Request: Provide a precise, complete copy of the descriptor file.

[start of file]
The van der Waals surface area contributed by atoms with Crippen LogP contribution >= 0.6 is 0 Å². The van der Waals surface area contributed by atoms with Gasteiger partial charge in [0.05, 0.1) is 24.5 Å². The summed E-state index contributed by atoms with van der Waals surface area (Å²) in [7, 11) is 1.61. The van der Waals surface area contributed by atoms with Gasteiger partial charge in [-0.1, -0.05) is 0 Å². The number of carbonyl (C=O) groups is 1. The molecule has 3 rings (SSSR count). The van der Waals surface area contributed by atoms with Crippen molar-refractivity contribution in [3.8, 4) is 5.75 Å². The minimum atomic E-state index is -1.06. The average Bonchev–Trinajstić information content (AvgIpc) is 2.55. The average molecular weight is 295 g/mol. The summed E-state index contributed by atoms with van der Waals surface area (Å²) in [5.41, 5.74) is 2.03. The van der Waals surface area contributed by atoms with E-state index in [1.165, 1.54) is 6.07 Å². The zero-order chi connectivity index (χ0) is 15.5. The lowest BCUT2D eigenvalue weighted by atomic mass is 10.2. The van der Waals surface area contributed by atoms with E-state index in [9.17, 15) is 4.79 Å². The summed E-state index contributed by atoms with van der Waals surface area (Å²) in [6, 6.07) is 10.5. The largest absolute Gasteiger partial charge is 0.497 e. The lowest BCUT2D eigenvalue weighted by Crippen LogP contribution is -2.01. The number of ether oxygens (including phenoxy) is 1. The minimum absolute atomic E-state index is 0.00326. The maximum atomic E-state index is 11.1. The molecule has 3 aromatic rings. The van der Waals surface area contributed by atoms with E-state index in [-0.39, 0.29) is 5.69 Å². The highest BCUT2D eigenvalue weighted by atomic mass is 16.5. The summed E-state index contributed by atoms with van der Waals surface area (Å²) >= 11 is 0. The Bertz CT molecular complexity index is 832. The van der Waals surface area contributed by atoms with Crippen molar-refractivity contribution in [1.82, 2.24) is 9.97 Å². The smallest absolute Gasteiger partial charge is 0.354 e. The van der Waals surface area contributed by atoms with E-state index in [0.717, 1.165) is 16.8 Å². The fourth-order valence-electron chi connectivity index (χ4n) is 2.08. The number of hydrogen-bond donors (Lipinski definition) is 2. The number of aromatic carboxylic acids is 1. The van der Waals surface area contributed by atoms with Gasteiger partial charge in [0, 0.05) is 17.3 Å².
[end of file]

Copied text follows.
The van der Waals surface area contributed by atoms with Crippen LogP contribution >= 0.6 is 0 Å². The van der Waals surface area contributed by atoms with Gasteiger partial charge in [0.05, 0.1) is 24.5 Å². The summed E-state index contributed by atoms with van der Waals surface area (Å²) in [7, 11) is 1.61. The van der Waals surface area contributed by atoms with Gasteiger partial charge in [-0.1, -0.05) is 0 Å². The number of carbonyl (C=O) groups is 1. The molecule has 3 rings (SSSR count). The van der Waals surface area contributed by atoms with Crippen molar-refractivity contribution in [3.8, 4) is 5.75 Å². The minimum atomic E-state index is -1.06. The average Bonchev–Trinajstić information content (AvgIpc) is 2.55. The average molecular weight is 295 g/mol. The summed E-state index contributed by atoms with van der Waals surface area (Å²) in [5.41, 5.74) is 2.03. The van der Waals surface area contributed by atoms with E-state index in [1.165, 1.54) is 6.07 Å². The zero-order chi connectivity index (χ0) is 15.5. The lowest BCUT2D eigenvalue weighted by atomic mass is 10.2. The van der Waals surface area contributed by atoms with E-state index in [9.17, 15) is 4.79 Å². The summed E-state index contributed by atoms with van der Waals surface area (Å²) in [6, 6.07) is 10.5. The largest absolute Gasteiger partial charge is 0.497 e. The lowest BCUT2D eigenvalue weighted by Crippen LogP contribution is -2.01. The number of ether oxygens (including phenoxy) is 1. The minimum absolute atomic E-state index is 0.00326. The maximum atomic E-state index is 11.1. The molecule has 3 aromatic rings. The van der Waals surface area contributed by atoms with E-state index in [-0.39, 0.29) is 5.69 Å². The highest BCUT2D eigenvalue weighted by atomic mass is 16.5. The summed E-state index contributed by atoms with van der Waals surface area (Å²) >= 11 is 0. The Bertz CT molecular complexity index is 832. The van der Waals surface area contributed by atoms with Crippen molar-refractivity contribution in [1.82, 2.24) is 9.97 Å². The smallest absolute Gasteiger partial charge is 0.354 e. The van der Waals surface area contributed by atoms with E-state index in [0.717, 1.165) is 16.8 Å². The fourth-order valence-electron chi connectivity index (χ4n) is 2.08. The number of hydrogen-bond donors (Lipinski definition) is 2. The number of aromatic carboxylic acids is 1. The van der Waals surface area contributed by atoms with Gasteiger partial charge in [0, 0.05) is 17.3 Å².